There will be fake blood. Pending US Food and Drug Administration (FDA) approval, that is.
A nod from the FDA (subscription) is the only thing standing in the way of Silicon Valley-based Impossible Foods rolling out its high-tech faux burger in American grocery stores. The Impossible Burger is already being sold in more than 5,000 US restaurants. Its main ingredient, soy leghemoglobin, or “heme,” is what gives the burger its flavor and pink, meat-like appearance.
And therein is the issue. That pinkish heme needs to be formally approved as a color additive before it can be purchased and handled by individual consumers. Impossible Foods filed a petition to the agency in November to have heme approved as a color additive. The FDA can take at least 90 days to respond.
As detailed by Bloomberg, one of the reasons Impossible Foods is facing such a high degree of scrutiny from the FDA over a color additive stems way back to 1960. That’s when the US Congress revamped the 1938 Federal Food, Drug, and Cosmetic Act to respond to a spate of food poisoning cases amongst kids as a result of candy companies using toxic orange dyes in their products. Since then the government has been extra watchful of color additives.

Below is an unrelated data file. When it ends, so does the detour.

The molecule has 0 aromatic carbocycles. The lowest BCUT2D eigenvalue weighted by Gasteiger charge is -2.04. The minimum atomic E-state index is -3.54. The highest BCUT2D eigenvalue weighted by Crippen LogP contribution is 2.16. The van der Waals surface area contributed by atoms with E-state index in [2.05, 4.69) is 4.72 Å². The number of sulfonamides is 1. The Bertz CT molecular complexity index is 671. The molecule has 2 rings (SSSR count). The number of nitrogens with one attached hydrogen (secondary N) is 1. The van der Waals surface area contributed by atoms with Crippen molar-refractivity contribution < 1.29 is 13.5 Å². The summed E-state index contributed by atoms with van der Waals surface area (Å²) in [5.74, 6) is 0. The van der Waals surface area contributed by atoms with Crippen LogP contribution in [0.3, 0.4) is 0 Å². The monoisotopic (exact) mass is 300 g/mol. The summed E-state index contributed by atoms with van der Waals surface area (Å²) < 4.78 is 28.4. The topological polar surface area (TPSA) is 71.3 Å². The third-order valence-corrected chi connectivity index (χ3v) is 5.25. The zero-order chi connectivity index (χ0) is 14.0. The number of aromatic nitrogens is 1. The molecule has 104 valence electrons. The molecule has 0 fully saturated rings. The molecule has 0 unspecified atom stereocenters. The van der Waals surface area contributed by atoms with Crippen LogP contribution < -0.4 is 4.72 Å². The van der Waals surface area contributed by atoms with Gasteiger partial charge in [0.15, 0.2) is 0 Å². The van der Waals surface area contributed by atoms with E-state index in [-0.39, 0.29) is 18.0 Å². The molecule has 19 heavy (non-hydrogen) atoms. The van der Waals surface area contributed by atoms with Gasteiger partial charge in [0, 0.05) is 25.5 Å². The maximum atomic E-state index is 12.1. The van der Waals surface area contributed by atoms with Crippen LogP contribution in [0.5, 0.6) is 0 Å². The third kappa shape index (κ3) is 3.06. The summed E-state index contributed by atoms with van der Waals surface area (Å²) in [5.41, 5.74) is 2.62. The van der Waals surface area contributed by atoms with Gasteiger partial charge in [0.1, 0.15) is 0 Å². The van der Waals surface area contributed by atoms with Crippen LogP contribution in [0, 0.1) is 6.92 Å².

This isn’t the first time Impossible Foods has run into a heme-related issue at the FDA. In July, after a long and public process, the agency approved the use of soy leghemoglobin, in general. Regulators at the FDA had been concerned because the soy-based ingredient had never been consumed by humans.
Once (and if) it is approved, the competition between America’s two preeminent plant-based meat companies is going to heat up.
From their inception, Impossible Foods and Los Angeles-based Beyond Meat chose two different initial pathways to market. Beyond Meat sought to get into retail stores first, introducing its plant-based product into supermarkets into 2016—first in the speciality foods aisle, before moving to the meat aisle last year. Impossible Foods chose to go into restaurants—including in fast-food chains such as White Castle. Now the two are about to go head-to-head in the ultimate market, one in which everyday grocery shoppers rolling by the meat aisle will be able to choose between the two non-meat options.
So far, Beyond Meat has proven there is an appetite among consumers for new plant-based meat alternatives. The company is in 30,000 retail locations nationwide, including Walmart, Target, Whole Foods, Kroger, and Publix, and has seen 70% annual growth in supermarket sales since its launch. Now that Beyond Meat will have a true competitor in the marketplace, the real test—the collision of taste, texture, and price point—begins.